The key is investing in the communityby / September 3, 2018 / Leave a comment
Co-op Energy is a British-owned domestic energy supplier with a difference. We entered the market in 2010 determined to make a positive difference and provide a fresh choice for consumers who were tired of the dominant big 6, who controlled 99% of the market at the time.
We’re a cooperative, which means we are owned by our members, not shareholders, and we invest any profit in supporting community projects, developing our business or returning it to our members. We believe in contributing to our society: we are Fair Tax accredited and all our electricity is from 100% renewable sources, and an increasing number of our tariffs include a proportion of green gas. We are one of the biggest supporters of renewable community energy schemes in Britain. In 2017 we had 42 community energy power purchase agreements (up from nine in 2014) and right now we have 54. We are always looking for more, but planning permission is a real restriction, particularly for new onshore wind.
The price of energy is rightly a priority for politicians as energy is an essential service. We support the government’s energy price cap, and gave evidence to the BEIS Committee inquiry, but I know the cap will not ‘fix’ the market. Consumers who actively switch will still benefit from cheaper prices. This is a problem, as many consumers, particularly if they are vulnerable, find switching a daunting prospect, even though it normally happens without a hitch. We need to do more to increase the reliability of switching, as well as the perception of reliability. But we also need to accept some customers don’t want to switch and I want government to introduce a permanent safeguard tariff for vulnerable customers, provided by all energy suppliers irrespective of size, which will ensure vulnerable customers are always protected, even when the price cap is removed.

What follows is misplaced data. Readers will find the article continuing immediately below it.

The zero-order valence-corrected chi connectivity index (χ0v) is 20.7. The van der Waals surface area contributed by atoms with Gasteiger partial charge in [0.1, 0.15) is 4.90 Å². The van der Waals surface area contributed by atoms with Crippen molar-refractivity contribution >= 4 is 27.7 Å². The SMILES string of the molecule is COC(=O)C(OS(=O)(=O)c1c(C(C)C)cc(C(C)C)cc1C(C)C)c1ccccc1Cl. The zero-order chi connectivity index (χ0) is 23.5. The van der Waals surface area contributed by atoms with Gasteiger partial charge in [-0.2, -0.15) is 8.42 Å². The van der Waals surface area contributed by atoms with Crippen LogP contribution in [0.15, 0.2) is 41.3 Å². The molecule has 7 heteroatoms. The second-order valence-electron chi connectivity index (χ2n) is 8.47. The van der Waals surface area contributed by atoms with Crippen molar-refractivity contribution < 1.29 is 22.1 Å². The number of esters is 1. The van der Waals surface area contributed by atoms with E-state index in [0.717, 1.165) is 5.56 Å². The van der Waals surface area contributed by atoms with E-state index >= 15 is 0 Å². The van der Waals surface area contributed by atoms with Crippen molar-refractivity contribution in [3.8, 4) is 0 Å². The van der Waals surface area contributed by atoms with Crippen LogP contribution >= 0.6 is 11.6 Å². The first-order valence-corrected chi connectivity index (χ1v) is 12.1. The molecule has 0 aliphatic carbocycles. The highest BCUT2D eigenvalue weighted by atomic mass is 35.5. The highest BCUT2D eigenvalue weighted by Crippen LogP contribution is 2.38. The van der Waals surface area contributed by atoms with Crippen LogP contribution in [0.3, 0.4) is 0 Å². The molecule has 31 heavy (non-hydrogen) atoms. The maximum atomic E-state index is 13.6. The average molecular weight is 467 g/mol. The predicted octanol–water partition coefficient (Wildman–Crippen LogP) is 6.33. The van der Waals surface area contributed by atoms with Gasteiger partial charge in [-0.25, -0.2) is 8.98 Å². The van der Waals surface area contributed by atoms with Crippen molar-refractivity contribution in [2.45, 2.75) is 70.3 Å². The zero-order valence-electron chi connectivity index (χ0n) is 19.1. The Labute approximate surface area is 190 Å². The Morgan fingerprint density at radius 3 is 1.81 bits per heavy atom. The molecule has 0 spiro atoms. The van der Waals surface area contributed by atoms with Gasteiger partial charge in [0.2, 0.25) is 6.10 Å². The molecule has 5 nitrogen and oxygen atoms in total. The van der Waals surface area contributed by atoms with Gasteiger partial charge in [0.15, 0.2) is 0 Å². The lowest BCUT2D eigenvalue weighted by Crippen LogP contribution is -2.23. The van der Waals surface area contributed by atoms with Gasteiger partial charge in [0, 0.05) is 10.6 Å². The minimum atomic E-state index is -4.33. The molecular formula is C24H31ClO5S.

Supplier failure is becoming an unwelcome feature of the market, with GB Energy, Future Energy and Iresa all recently going under. I think there will be more. Ofgem’s Safety Net means consumers’ credit balances are protected when a supplier goes bust, but the cost of repaying credit balances is ultimately met by all consumers through a levy on suppliers. Some suppliers offer loss leading tariffs to gain market share quickly, collect payment in advance rather than in arrears to fund their growth, and do not hedge their wholesale energy requirements fully or at all. It’s not fair these risky business models are underwritten by consumers and we need Ofgem to urgently introduce additional checks and balances for new entrants to ensure consumers are protected.
And finally to the smart meter rollout. I am hugely supportive of the country’s smart meter rollout: smart meters will bring an end to estimated bills – a major source of complaints – and help restore trust between suppliers and consumers, and allow us to innovate with new products and services. However, the current 2020 deadline for the completion of the rollout is unrealistic. We support the Citizens Advice campaign for the deadline to be extended to 2023. The smart meter rollout is a once in a generation opportunity to engage meaningfully with all our customers, so let’s make sure we do it right, not just quick.